When you hear the term “adult cartoon,” you probably think of contemporary favorites like Rick and Morty, BoJack Horseman, or South Park. There’s a definitive archetypal kind of animation that’s targeted to not-kids. The shows generally share a simple or even crudely-drawn aesthetic, hyper-creative storylines, and a decidedly adult flavor involving sex, drugs, and even the occasional masturbating alien.
Collectively, we tend to see the recent surge in adult animation as something of an anomaly for the format. Long associated with Saturday morning cartoons and childish fairy tales, our Disney-fied brains tend to think of animation as a form of entertainment best suited to those who haven’t hit puberty.
But the lesser-known side of lewd cartoons is this: For much of animation’s history, it was primarily for grownups.
Here’s how adult animation was born, died, and reincarnated as the foul-mouthed drawings you love today.
Decades before Pixar broke our hearts with WALL-E and Nickelodeon filled our brains with Rugrats, animation was a fledgling, humble art form. The earliest animated films were super short and featured vaudevillian antics, like this guy drawing a bottle of wine and causally lifting it off his easel:
These videos were mainly intended for an adult audience, as animation scholar Nichola Dobson notes in her book Historical Dictionary of Animation and Cartoons. While the cartoons of the 1920s were relatively tame, they still peddled largely in adult themes like sexuality, alcohol and even marital difficulties.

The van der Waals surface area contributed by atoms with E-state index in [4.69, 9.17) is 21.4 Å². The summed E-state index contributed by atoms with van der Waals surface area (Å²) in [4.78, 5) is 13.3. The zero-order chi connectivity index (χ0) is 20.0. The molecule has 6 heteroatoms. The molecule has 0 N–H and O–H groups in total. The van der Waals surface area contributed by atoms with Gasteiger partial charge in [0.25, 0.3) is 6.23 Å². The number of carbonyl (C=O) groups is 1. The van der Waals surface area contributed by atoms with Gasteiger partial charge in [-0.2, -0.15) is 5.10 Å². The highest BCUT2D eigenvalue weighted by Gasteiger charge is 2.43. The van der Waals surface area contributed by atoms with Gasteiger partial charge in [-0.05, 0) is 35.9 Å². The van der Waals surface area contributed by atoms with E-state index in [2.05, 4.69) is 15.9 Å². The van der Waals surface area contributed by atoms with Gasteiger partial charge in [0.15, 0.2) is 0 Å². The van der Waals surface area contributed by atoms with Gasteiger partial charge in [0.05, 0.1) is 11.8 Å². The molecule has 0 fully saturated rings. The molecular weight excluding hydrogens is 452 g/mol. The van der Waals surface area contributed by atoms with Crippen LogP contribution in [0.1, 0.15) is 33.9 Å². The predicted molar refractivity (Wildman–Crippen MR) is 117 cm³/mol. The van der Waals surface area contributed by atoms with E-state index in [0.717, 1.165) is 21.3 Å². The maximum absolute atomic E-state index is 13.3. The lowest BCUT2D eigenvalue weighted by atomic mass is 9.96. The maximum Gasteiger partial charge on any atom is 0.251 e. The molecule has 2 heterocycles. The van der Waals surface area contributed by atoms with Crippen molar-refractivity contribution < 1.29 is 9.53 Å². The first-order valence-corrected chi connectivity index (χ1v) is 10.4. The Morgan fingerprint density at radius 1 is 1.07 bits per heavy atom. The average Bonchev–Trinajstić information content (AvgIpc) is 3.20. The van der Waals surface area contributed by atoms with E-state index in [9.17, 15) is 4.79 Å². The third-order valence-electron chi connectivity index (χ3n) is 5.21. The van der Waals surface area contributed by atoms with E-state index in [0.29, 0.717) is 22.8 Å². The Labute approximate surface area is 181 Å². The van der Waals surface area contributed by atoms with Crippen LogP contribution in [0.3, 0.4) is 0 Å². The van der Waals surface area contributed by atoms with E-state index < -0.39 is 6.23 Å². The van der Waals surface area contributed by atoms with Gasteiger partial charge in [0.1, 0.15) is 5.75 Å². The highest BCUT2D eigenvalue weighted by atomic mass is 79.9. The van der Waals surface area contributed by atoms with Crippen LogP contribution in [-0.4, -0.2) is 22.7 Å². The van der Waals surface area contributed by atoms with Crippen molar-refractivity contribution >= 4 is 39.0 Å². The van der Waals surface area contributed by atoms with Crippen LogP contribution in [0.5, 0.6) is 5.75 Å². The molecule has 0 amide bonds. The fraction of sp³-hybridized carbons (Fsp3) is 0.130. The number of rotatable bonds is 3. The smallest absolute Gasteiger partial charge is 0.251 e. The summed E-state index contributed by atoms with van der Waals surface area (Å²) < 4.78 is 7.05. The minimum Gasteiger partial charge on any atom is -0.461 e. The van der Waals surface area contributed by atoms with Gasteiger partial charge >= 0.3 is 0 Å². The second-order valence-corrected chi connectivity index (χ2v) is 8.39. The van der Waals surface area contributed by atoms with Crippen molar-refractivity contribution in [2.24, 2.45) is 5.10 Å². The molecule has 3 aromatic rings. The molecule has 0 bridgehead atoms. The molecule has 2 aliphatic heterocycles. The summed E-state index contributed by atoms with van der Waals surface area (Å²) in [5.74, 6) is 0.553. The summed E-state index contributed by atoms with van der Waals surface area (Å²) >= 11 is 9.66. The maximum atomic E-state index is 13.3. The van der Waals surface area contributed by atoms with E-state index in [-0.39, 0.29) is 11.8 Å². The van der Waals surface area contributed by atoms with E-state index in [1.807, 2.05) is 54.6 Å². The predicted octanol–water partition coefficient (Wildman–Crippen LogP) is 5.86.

But the early 1930s really put the “adult” in “adult animation.” This was the “Pre-Code Era,” or the last few years before Hollywood began systematically censoring material deemed “improper.” And boy, did those rascally animators enjoy their final hurrah.
In this period, animation embraced “wildness and wickedness,” according to animation scholar Karl Cohen, which meant it featured lots of women being undressed (see this excellent YouTube compilation if you’re so inclined), people getting blitzed on laughing gas, and loads of dancing skeletons. For example, in the 1933 Walt Disney horror short “The Mad Doctor,” Pluto is viciously tortured by a mad scientist, while Mickey is attacked by an army of skeletons. Both the imagery (creepy) and content (creepier) feels decidedly unlike the usual Disney fare that ’90s kids grew up with.
But dancing-skeleton enthusiasts would probably despair in the mid-1930s, when animation became a whole lot tamer. That was thanks to the introduction of the Hays Code which censored all movies, including animation, from 1934 to around 1968, though it became mostly obsolete in its final years. In cartoons, this meant banning everything from little boys sticking out their tongues to pants-less cows.
As a result, much overtly-explicit “adult content” was squeezed out of cartoons. However, animation still mostly existed in the form of cartoon shorts that played before feature films, often along with newsreels. As such, these shorts were still expected to appeal to both children and adults.
In fact, publisher Martin Goodman, who founded the company that became Marvel Comics, notes that mainstream animation of the ’40s and ’50s still contained sophisticated humor, pop culture references, casual violence, sexuality, and jazz. Goodman sees this as proof that, despite the heavy censorship, animation was still largely intended to please adults. Animation was even used in America’s World War II propaganda, which featured Donald and Daffy Duck urging God-fearing citizens to pay their taxes, collect scrap metals, and generally pummel the Nazis.